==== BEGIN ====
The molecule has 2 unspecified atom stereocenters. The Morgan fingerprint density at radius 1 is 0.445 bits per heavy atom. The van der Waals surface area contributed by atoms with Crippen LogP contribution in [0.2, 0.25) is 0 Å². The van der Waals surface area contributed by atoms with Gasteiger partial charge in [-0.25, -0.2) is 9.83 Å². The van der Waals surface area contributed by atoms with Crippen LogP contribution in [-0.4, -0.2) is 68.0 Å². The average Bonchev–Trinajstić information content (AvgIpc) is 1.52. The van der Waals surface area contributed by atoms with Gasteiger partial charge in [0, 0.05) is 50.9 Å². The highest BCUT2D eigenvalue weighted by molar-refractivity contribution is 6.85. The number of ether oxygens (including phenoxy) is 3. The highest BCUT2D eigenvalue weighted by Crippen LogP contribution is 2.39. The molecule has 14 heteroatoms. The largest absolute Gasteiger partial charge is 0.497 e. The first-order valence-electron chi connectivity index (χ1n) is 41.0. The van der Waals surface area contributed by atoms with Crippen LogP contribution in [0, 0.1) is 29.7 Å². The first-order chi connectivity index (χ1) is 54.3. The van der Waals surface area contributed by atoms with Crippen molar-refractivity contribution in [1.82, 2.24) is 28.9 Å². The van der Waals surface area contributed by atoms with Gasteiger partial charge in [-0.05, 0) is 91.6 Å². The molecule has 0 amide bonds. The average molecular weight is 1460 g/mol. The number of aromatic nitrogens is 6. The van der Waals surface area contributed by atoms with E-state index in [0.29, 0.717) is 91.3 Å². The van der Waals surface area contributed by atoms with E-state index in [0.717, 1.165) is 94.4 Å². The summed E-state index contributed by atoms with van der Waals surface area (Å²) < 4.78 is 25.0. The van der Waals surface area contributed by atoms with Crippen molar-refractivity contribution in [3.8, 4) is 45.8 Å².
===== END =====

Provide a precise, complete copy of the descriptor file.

The molecule has 2 unspecified atom stereocenters. The Morgan fingerprint density at radius 1 is 0.445 bits per heavy atom. The van der Waals surface area contributed by atoms with Crippen LogP contribution in [0.2, 0.25) is 0 Å². The van der Waals surface area contributed by atoms with Gasteiger partial charge in [-0.25, -0.2) is 9.83 Å². The van der Waals surface area contributed by atoms with Crippen LogP contribution in [-0.4, -0.2) is 68.0 Å². The average Bonchev–Trinajstić information content (AvgIpc) is 1.52. The van der Waals surface area contributed by atoms with Gasteiger partial charge in [0, 0.05) is 50.9 Å². The highest BCUT2D eigenvalue weighted by molar-refractivity contribution is 6.85. The number of ether oxygens (including phenoxy) is 3. The highest BCUT2D eigenvalue weighted by Crippen LogP contribution is 2.39. The molecule has 14 heteroatoms. The largest absolute Gasteiger partial charge is 0.497 e. The first-order valence-electron chi connectivity index (χ1n) is 41.0. The van der Waals surface area contributed by atoms with Crippen LogP contribution in [0, 0.1) is 29.7 Å². The first-order chi connectivity index (χ1) is 54.3. The van der Waals surface area contributed by atoms with Crippen molar-refractivity contribution in [1.82, 2.24) is 28.9 Å². The van der Waals surface area contributed by atoms with Gasteiger partial charge in [-0.05, 0) is 91.6 Å². The molecule has 0 amide bonds. The average molecular weight is 1460 g/mol. The number of aromatic nitrogens is 6. The van der Waals surface area contributed by atoms with E-state index in [0.29, 0.717) is 91.3 Å². The van der Waals surface area contributed by atoms with E-state index in [0.717, 1.165) is 94.4 Å². The summed E-state index contributed by atoms with van der Waals surface area (Å²) < 4.78 is 25.0. The van der Waals surface area contributed by atoms with Crippen molar-refractivity contribution in [3.8, 4) is 45.8 Å².